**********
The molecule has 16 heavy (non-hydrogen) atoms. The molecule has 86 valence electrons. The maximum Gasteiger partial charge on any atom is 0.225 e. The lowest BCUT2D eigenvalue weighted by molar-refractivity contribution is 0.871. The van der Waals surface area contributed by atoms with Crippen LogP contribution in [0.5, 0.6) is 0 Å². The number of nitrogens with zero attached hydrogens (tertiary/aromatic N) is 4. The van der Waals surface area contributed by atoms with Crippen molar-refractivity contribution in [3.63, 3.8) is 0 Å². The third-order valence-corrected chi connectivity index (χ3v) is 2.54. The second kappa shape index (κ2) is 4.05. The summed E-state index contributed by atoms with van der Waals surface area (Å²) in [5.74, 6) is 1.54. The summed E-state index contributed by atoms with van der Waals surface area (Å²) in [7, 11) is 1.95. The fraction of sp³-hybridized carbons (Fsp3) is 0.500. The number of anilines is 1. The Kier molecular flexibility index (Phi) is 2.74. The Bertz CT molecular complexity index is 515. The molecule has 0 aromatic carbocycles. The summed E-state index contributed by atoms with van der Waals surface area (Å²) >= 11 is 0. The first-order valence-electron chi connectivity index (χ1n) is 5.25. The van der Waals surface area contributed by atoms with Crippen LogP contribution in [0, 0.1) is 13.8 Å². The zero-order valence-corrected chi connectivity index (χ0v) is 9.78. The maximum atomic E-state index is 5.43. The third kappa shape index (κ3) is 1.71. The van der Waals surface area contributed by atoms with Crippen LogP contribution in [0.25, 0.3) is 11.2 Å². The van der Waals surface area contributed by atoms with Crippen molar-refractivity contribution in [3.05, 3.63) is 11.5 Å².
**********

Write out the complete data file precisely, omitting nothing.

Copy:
The molecule has 16 heavy (non-hydrogen) atoms. The molecule has 86 valence electrons. The maximum Gasteiger partial charge on any atom is 0.225 e. The lowest BCUT2D eigenvalue weighted by molar-refractivity contribution is 0.871. The van der Waals surface area contributed by atoms with Crippen LogP contribution in [0.5, 0.6) is 0 Å². The number of nitrogens with zero attached hydrogens (tertiary/aromatic N) is 4. The van der Waals surface area contributed by atoms with Crippen molar-refractivity contribution in [3.63, 3.8) is 0 Å². The third-order valence-corrected chi connectivity index (χ3v) is 2.54. The second kappa shape index (κ2) is 4.05. The summed E-state index contributed by atoms with van der Waals surface area (Å²) in [5.74, 6) is 1.54. The summed E-state index contributed by atoms with van der Waals surface area (Å²) in [7, 11) is 1.95. The fraction of sp³-hybridized carbons (Fsp3) is 0.500. The number of anilines is 1. The Kier molecular flexibility index (Phi) is 2.74. The Bertz CT molecular complexity index is 515. The molecule has 0 aromatic carbocycles. The summed E-state index contributed by atoms with van der Waals surface area (Å²) >= 11 is 0. The first-order valence-electron chi connectivity index (χ1n) is 5.25. The van der Waals surface area contributed by atoms with Crippen LogP contribution in [0, 0.1) is 13.8 Å². The zero-order valence-corrected chi connectivity index (χ0v) is 9.78. The maximum atomic E-state index is 5.43. The third kappa shape index (κ3) is 1.71. The van der Waals surface area contributed by atoms with Crippen LogP contribution in [0.25, 0.3) is 11.2 Å². The van der Waals surface area contributed by atoms with Crippen molar-refractivity contribution in [3.05, 3.63) is 11.5 Å².